Another concern about the private rented sector is that it is dominated by an older generation of landlords. Over 60% of landlords are over 55 years old. It is striking how many landlords view becoming a landlord as a good investment for a pension. Despite some high-profile young landlord influencers on Tik Tok, Young landlords are not replacing the ageing profile. For many young potential landlords the difficulties of getting on the property ladder are just as hard as for first time buyer because of high prices and cost of living pressures.
The difficult circumstances of the buy-to-let market have been exacerbated by rising interest rates. Around 59% of landlords have at least one property financed by a buy-to-let mortgage. For landlords with an interest-only mortgage, the effect of rising interest rates are more of a burden than a conventional repayment mortgage.
For example, an increase in interest rates from 2% to 5% increases the monthly payments of an interest-only mortgage by 149% but only 38% for a standard repayment mortgage. According to the National Residential Landlords association – at base rates of 5% half of landlords claim it would make it unprofitable. The business model of the past 13 years has been premised on ultra-low rates, and it is a shock they have increased so much.
Landlords are stress tested to make sure rental incomes are 125% higher than mortgage payments. Rising interest rates mean rents have to rise to meet stress test. It is unsurprising that we are seeing rising rents as landlords want to meet costs or maintain the profit margin of their business model. Yet overall rental yields are substantially lower than previous decades.
Another aspect of the buy to let market is capital gains. In the past decade, capital gains were the most profitable part of the business. Hamptons report the average landlord in England and Wales sold their buy-to-let last year for £91,270 more than they paid for it, having owned the property for just under 10 years. After the payment of capital gains tax, stamp duty and income tax, the average higher-rate taxpaying landlord made a total net return of £105,500, or 56%, over 10 years. This represents a 225% return on the initial investment – 39% of this total gain came from rental income, with 61% from capital growth. This shows that in a booming property market, buy to let can be a very good investment.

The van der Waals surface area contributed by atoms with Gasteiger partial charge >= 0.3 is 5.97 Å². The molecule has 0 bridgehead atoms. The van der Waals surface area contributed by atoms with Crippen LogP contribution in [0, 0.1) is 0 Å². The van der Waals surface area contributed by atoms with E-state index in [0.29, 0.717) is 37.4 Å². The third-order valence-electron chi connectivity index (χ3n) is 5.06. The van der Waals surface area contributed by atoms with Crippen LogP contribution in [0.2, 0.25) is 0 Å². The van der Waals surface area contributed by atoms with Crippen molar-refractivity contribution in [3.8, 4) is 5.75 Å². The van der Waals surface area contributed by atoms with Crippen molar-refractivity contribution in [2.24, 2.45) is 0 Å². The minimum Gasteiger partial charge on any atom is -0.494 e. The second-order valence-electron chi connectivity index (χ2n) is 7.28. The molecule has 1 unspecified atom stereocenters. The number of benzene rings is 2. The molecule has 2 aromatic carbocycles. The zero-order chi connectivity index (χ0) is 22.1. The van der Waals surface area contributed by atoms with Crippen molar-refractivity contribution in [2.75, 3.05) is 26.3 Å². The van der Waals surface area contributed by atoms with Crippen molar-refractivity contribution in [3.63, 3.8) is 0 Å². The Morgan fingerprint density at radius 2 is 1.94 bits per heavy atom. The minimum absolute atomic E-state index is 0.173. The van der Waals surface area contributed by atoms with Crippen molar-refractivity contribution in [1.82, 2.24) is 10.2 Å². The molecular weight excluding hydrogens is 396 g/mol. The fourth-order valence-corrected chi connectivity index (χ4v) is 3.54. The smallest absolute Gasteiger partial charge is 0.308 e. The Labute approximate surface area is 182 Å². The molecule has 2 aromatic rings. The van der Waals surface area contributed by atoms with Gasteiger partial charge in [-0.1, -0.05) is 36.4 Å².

However, with house prices having temporarily peaked – the scope for large capital gains seems to be a long way off. House price to rents are at record highs and as we have looked at in previous videos, House price-to-income ratios in the UK are also close to all-time highs too. The last time price-to-income ratios were close to nine times was in the nineteenth century. Combined with rising interest rates and weak economic growth, house prices have started to fall.
The average higher-rate taxpaying landlord in Great Britain made around £41,000 in profit from rental income on one property over the last 10 years. Meanwhile the average lower rate taxpayer made a £66,460 profit.
If it wasn’t for capital gains tax providing an incentive to hold onto the property, more landlords may take the opportunity to sell. But, if plans to increase capital gains tax further, the National Residental landlords association claim upto 50% would consider selling.
It is worth bearing in mind the private rented sector has a huge range of landlords. This vary from big companies and wealthy individuals who buy with cash and are not affected by interest rates. It also includes smaller landlords who do buy on a mortgage. The huge range of tenants and landlords means it is possible to find numerous examples of nightmare tenants and slum landlords. But, landlords definitely suffer from a poor reputation. Perhaps the idea of earning passive income from earning wealth has never sat easily with many. Of course, some landlords will say, it is a mistake to think of letting as ‘passive’ income. In fact, it can become a full-time job improving and managing properties.
But, what is clear in the short-term at least, there is a wide range of pressures on landlords that are leading to a shortage of lets – just at a time, when we need more rental properties. This is bad news for both landlords and also renters. Solutions to the issue could involve government subsidy for home insulation. It is a social benefit and investment for whole economy. Secondly, if the private sector can’t provide sufficient rented accommodation, there is need for more government building.
On a personal level, I rented for several years before buying. One landlord kicked me out a few days before Christmas, The next landlord was great, five happy years. I also have some experience with being a landlord myself, letting out a room. All I can say is I know what it is like to have tenants who don’t want to pay!
1 thought on “Why Landlords are Facing A Tougher Economic Situation”
Excellent review, thank you very much.
Even though it puts one off considering a buy-to-let investment in the foreseeable future.